Cash versus goods donations

Over on the RedCrossBlog, Claire Durham has an interesting post on why non-cash donations are unhelpful. It seems important, given the continued willingness of people to send things that are less than useful, expensive to transport, and liable to jam up logistical systems. Providing some guidance to those trying to help the victims of the earthquake in Haiti also makes sense at this time.

As an example of how non-cash donations can be useless or even harmful, Durham highlights how donated pharmaceuticals often end up being worse than useless:

Drugs that are not required, those that have expired or have no expiry date have to be destroyed. Incineration is preferred as this prevents the hazard of land filled medicines contaminating water supplies or drugs being collected and sold on the black market. In Eritrea after the war of independence, seven truckloads of expired aspirin took six months to burn. The real tragedy is the cost of this process. In the Venezuela floods in 2000, seventy percent of donated pharmaceuticals had to be destroyed. To be able to cover this cost, a support line to provide psychological support to the survivors had to be shut down.

None of this is overly surprising. The chaotic and uncoordinated efforts of the general population, being undertaken after a disaster has occurred, is no substitute for the strategic pre-positioning of plans and resources. In addition, longer-term planning allows for greater standardization (easing training difficulties), cost effectiveness, and the matching of goods to local tastes and needs. Providing regular funding to professional organization with the skills to do this well is probably the single best thing ordinary people can do to lessen the human suffering that accompanies disasters.

Author: Milan

In the spring of 2005, I graduated from the University of British Columbia with a degree in International Relations and a general focus in the area of environmental politics. In the fall of 2005, I began reading for an M.Phil in IR at Wadham College, Oxford. Outside school, I am very interested in photography, writing, and the outdoors. I am writing this blog to keep in touch with friends and family around the world, provide a more personal view of graduate student life in Oxford, and pass on some lessons I've learned here.

8 thoughts on “Cash versus goods donations”

  1. My mother was deeply involved in working with the Eritrean refugees in Sudan and from her experience, money just ended up lining the pockets of government people. Aid organizations were able to reach the people directly and give them food and medicine. My mom worked in the camps and money was completely useless there as there was nothing that you could buy with it. In Bam, Iran, the same happened after the earthquake. Iran asked for money too, but much of it was redirected for personal use. I can also see how some donations just create a handling problem or are not useful at all. When I went to Seattle last weekend to help the Red Cross, we made packages that looked like army rations that could be dropped from the air. They contained practical items, food and water.

  2. There is a big difference between giving cash to an organization like the Red Cross – which then uses it for food, tents, personnel, etc – and giving cash directly to a government.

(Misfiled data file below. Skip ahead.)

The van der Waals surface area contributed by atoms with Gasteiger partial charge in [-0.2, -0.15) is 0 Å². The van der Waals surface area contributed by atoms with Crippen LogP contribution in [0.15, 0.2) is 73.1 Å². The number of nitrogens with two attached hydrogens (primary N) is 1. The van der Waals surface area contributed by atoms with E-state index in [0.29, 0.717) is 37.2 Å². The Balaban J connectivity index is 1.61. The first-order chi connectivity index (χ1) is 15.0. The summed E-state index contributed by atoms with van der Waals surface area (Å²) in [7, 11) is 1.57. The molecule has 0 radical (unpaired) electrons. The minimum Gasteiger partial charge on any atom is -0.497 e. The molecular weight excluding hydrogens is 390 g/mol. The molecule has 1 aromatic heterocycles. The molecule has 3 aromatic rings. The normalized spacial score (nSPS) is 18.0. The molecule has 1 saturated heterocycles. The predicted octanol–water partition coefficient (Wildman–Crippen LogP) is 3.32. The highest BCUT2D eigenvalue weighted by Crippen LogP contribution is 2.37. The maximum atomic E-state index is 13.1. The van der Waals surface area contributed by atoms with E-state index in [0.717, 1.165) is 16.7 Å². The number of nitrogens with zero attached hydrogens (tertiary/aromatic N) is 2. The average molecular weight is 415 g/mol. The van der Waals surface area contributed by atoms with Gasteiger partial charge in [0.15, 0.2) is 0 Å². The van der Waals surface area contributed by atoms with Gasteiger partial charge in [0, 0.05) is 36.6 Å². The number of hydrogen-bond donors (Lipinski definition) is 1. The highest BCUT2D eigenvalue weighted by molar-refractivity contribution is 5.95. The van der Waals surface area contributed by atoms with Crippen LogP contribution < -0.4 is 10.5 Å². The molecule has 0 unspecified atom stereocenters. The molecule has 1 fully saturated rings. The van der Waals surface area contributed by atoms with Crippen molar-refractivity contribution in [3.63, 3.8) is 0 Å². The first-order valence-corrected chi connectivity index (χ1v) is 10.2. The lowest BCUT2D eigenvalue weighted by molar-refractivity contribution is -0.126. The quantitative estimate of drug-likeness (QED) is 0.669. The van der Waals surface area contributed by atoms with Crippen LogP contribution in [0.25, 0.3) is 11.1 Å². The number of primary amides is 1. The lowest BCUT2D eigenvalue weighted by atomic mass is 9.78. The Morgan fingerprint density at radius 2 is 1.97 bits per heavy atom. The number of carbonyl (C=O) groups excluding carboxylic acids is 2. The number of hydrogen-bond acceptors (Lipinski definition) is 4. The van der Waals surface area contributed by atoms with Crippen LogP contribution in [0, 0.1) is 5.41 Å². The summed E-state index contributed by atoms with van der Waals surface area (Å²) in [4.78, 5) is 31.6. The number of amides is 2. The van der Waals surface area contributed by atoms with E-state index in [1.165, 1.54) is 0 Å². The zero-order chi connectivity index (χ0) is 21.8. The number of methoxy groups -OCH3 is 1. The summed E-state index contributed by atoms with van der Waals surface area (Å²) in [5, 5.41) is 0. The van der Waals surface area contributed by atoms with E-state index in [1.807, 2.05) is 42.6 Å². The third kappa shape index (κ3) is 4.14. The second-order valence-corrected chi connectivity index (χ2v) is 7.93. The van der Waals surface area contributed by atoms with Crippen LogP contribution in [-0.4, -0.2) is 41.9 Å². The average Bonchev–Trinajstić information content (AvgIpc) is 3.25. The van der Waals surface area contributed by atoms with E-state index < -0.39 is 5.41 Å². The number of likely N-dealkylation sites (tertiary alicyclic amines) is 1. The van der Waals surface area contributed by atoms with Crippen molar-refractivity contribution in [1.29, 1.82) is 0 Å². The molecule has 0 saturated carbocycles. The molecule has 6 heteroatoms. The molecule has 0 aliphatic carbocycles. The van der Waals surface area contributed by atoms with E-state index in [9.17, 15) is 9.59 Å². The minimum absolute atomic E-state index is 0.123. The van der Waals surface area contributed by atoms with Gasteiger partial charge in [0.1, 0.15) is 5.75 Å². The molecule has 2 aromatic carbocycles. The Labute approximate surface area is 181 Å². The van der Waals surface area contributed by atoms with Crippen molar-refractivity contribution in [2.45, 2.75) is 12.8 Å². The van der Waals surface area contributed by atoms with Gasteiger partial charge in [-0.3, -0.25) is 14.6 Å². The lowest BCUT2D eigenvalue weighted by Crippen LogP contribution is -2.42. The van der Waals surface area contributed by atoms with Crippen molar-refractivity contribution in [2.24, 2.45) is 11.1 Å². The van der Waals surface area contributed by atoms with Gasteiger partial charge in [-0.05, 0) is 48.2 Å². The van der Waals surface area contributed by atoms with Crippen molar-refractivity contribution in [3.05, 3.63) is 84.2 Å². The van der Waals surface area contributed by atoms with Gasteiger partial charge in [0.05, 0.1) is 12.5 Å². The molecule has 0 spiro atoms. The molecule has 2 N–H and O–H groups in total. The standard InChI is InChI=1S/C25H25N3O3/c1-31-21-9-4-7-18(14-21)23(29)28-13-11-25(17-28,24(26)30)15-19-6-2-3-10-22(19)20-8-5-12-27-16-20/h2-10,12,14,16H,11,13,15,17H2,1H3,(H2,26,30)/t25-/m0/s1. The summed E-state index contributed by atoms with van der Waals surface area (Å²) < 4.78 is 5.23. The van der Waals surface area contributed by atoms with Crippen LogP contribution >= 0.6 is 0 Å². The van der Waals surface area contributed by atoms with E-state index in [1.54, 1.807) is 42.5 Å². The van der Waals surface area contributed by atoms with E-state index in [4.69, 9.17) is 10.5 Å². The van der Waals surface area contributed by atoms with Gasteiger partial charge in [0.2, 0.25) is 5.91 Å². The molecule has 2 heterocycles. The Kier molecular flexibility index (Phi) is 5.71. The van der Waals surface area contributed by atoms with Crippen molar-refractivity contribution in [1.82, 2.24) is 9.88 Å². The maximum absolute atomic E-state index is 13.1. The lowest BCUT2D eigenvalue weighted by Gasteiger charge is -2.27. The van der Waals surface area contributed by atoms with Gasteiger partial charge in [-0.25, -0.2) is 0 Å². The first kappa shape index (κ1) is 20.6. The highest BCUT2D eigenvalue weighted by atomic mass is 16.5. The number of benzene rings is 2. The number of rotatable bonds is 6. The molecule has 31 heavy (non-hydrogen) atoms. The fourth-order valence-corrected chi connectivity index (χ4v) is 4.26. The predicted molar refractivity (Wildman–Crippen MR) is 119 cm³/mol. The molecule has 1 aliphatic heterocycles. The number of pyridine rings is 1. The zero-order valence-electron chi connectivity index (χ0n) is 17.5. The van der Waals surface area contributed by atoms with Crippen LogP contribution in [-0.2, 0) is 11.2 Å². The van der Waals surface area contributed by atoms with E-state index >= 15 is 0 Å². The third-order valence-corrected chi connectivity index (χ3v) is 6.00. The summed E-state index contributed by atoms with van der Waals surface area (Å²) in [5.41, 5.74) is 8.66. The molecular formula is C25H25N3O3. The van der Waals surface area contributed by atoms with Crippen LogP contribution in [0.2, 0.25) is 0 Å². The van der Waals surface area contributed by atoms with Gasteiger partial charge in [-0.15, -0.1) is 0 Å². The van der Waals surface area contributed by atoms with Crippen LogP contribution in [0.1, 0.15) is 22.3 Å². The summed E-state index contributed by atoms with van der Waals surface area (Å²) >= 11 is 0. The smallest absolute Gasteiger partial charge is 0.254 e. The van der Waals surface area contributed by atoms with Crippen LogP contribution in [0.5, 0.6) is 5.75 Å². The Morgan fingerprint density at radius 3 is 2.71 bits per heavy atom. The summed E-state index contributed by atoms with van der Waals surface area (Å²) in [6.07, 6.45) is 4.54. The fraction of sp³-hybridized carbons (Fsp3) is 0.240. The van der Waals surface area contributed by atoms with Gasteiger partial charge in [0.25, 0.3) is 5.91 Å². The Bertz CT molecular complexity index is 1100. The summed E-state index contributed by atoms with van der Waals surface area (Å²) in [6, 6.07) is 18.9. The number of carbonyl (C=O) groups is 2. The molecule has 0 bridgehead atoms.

The linked article is talking explicitly about the former case.

  3. Viagra, ski jackets and Father Christmas costumes were all sent to tsunami victims. Indonesia destroyed 75 tonnes of out-of-date medicine. And sometimes aid was worse than merely useless. There was a fashion for financing new fishing boats after the tsunami. A UN agency found that a fifth of the boats given to Sri Lanka were unseaworthy. Much reconstruction work was shoddy. A private company with no medical experience built health centres in the Indonesian province of Aceh.”

  4. I was just packing up a big box of Santa costumes and Viagra to send to Port-au-Prince.

  5. I have also read many times that cash given to governments gets siphoned away by corrupt officials, and that has made me wonder how the aid from rich countries to poorer countries to help mitigate the effects of climate change can possibly be controlled.

    For instance I would hate to see money spent on walls to restrain sea level rise since in my opinion such efforts will prove to be wasted. But people living there might want it to be done anyway. Who is going to made these judgments?

    What a mess!

  6. There are problems with all forms of aid delivery and, once again, this post is about what people give to the Red Cross – not what they give to foreign governments.

    When it does come to foreign governments, non-cash giving has problems as well. Often, weaponry is considered a form of foreign aid. Also, countries wastefully require aid donors to spend aid dollars on products and services from the home country. Also, dumping free food into poor countries disrupts their food prices and can bankrupt local farmers, worsening food availability in the long run.

    All agencies need to work in an imperfect world. Given the extent of human suffering around the world, we have to accept that there will be some negative consequences that accompany the good that can come from both emergency humanitarian aid and long-term development assistance (including unconventional forms, such as remittances).

  7. Those wanting a better appreciation for how aid works these days should consider reading:

    Collier, Paul. The Bottom Billion: Why the Poorest Countries are Failing and What Can Be Done About It.

    Easterly, William. The White Man’s Burden: Why the West’s Efforts to Aid the Rest Have Done So Much Ill and So Little Good.

    Sachs, Jeffrey. The End of Poverty: Economic Possibilities for Our Time.

    Those three are like the trifecta of contemporary views on aid.

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